As men age, their prostate grows; it’s a fact of life. It’s usually not a serious problem, but over 30 percent of men aged 50 and over require treatment for an enlarged prostate and for some of them that means surgery.
The prostate gland sits underneath the bladder and surrounds part of the urethra, the tube that carries urine and semen out of your penis. Normally, it’s the size and shape of a walnut, but as men age it can sometimes get too big and start to squeeze the urethra. This is called benign prostatic hyperplasia (BPH). It can disturb sleep with frequent urination overnight, or cause a hard time urinating or a weak stream when you do start.
BPH is not prostate cancer, nor does it make you more likely to get it. It’s a common condition with a number of treatment options, ranging from lifestyle changes to medication to surgery. Your health care practitioner can help you determine the best option for you based on your age, health, and current symptoms.
In cases of surgery, the most commonly performed procedure is a transurethral resection of the prostate (TURP). Very large prostates are not effectively treated with TURP, so an open surgery is usually performed to completely or partially remove the enlarged prostate. These are not the only options however. Mayfair Diagnostics radiologists have been successfully performing prostate artery embolization (PAE) procedures as an alternative to surgery in Calgary hospitals since 2012.
First performed in 2009 by Professor Pisco in Portugal, this new procedure shrinks an enlarged prostate by non-surgically blocking the arteries that feed the gland. An interventional radiologist, rather than a surgeon, performs the procedure through a pinhole in the groin.
The interventional radiologist will use X-ray guidance to move a small plastic tube into the small arteries which are feeding the prostate. A special X-ray dye is injected down the catheter to identify the prostate blood supply. Then fluid containing thousands of tiny plastic particles is injected into these small arteries to block them and starve the prostate of its blood supply.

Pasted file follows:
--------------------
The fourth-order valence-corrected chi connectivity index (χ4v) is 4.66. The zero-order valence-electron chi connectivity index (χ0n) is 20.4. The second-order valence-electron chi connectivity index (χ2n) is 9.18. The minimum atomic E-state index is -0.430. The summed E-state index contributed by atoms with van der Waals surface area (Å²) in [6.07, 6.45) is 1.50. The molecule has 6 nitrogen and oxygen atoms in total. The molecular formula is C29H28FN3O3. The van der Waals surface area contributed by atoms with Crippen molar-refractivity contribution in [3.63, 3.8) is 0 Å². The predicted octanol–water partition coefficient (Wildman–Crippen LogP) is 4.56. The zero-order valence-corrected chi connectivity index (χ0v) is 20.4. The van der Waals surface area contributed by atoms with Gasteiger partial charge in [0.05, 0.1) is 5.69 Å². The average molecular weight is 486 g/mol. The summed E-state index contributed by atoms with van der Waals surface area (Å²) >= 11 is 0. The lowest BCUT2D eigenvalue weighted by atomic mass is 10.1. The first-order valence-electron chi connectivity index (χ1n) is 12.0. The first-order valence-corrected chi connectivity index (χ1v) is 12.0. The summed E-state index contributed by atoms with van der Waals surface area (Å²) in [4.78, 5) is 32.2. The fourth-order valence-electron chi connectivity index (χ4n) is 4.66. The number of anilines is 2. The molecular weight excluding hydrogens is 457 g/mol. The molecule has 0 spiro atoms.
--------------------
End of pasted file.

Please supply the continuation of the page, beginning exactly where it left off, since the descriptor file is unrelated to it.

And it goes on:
PAE is done using a local anesthetic in the groin and intravenous painkillers and/or sedatives, if needed. A catheter is inserted into the bladder for a few hours during the procedure.
During a TURP, an instrument is inserted into the tip of your penis and extended through your urethra into the prostate area. Your doctor will then use it to trim tissue from the inside of your prostate gland, one small piece at a time, to remove the section of the prostate that is blocking urine flow. As small pieces of tissue are removed, irrigating fluid carries them into your bladder.
TURP is done using a general or spinal anesthetic and a catheter will be inserted into your bladder. It usually requires a one- or two-day stay in the hospital and the catheter is generally left in place for at least 24 to 48 hours, until the bleeding subsides.
PAE procedures are covered under the Alberta Health Care Insurance Plan. Your doctor or specialist will need to fax a consultation request to Rockyview General Hospital’s Diagnostic Imaging department at 403-592-4852. Once the information has been received our interventional radiology team will review the request and contact you to arrange a consultation to determine if the procedure is appropriate based on your medical history. There may also be imaging required.
Abt, D., et al. (2018) “Comparison of prostatic artery embolisation (PAE) versus transurethral resection of the prostate (TURP) for benign prostatic hyperplasia: randomised, open label, non-inferiority trial.” BMJ 2018; 361:k2338.
Gao, Y., et al. (2014) “Benign Prostatic Hyperplasia: Prostatic Arterial Embolization versus Transurethral Resection of the Prostate—A Prospective, Randomized, and Controlled Clinical Trial.” Radiology, Mar; 270 (3): 920-28.
Healthwise Staff (2021) “Transurethral Resection of the Prostate (TURP) for Benign Prostatic Hyperplasia.” www.myhealthalberta.ca. Accessed September 1, 2022.
Nickel, J.C., et al. (2018) “Canadian Urological Association guideline on male lower urinary tract symptoms/benign prostatic hyperplasia (MLUTS/BPH): 2018 update.” Canadian Urological Association Journal, Oct. 4(5): 310-16.